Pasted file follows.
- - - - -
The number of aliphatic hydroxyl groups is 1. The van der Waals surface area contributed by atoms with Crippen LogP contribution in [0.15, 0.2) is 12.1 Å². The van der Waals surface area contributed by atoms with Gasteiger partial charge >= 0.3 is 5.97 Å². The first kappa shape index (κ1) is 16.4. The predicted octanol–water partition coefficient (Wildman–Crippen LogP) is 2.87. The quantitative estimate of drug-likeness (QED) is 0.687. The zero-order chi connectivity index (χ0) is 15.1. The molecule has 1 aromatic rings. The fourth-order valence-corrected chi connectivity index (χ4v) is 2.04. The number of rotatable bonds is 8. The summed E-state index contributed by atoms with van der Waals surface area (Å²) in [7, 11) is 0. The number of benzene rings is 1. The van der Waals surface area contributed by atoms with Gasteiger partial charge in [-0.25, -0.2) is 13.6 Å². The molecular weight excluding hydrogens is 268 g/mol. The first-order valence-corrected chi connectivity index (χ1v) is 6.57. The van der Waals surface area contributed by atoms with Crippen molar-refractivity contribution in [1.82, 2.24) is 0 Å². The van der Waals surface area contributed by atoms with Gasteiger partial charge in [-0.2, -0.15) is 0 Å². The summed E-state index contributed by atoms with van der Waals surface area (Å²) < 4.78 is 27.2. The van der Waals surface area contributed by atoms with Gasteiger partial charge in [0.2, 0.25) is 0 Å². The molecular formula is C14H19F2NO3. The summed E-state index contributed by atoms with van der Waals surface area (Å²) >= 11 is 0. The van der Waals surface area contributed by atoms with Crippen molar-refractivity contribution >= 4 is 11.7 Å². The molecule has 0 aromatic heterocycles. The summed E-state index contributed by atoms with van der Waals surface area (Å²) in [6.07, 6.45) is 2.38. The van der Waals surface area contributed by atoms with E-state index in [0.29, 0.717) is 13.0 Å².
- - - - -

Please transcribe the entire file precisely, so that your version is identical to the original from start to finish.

The number of aliphatic hydroxyl groups is 1. The van der Waals surface area contributed by atoms with Crippen LogP contribution in [0.15, 0.2) is 12.1 Å². The van der Waals surface area contributed by atoms with Gasteiger partial charge >= 0.3 is 5.97 Å². The first kappa shape index (κ1) is 16.4. The predicted octanol–water partition coefficient (Wildman–Crippen LogP) is 2.87. The quantitative estimate of drug-likeness (QED) is 0.687. The zero-order chi connectivity index (χ0) is 15.1. The molecule has 1 aromatic rings. The fourth-order valence-corrected chi connectivity index (χ4v) is 2.04. The number of rotatable bonds is 8. The summed E-state index contributed by atoms with van der Waals surface area (Å²) in [7, 11) is 0. The number of benzene rings is 1. The van der Waals surface area contributed by atoms with Gasteiger partial charge in [-0.25, -0.2) is 13.6 Å². The molecular weight excluding hydrogens is 268 g/mol. The first-order valence-corrected chi connectivity index (χ1v) is 6.57. The van der Waals surface area contributed by atoms with Crippen molar-refractivity contribution in [1.82, 2.24) is 0 Å². The van der Waals surface area contributed by atoms with Gasteiger partial charge in [-0.2, -0.15) is 0 Å². The summed E-state index contributed by atoms with van der Waals surface area (Å²) < 4.78 is 27.2. The van der Waals surface area contributed by atoms with Gasteiger partial charge in [0.2, 0.25) is 0 Å². The molecular formula is C14H19F2NO3. The summed E-state index contributed by atoms with van der Waals surface area (Å²) >= 11 is 0. The van der Waals surface area contributed by atoms with Crippen molar-refractivity contribution >= 4 is 11.7 Å². The molecule has 0 aromatic heterocycles. The summed E-state index contributed by atoms with van der Waals surface area (Å²) in [6.07, 6.45) is 2.38. The van der Waals surface area contributed by atoms with E-state index in [0.29, 0.717) is 13.0 Å².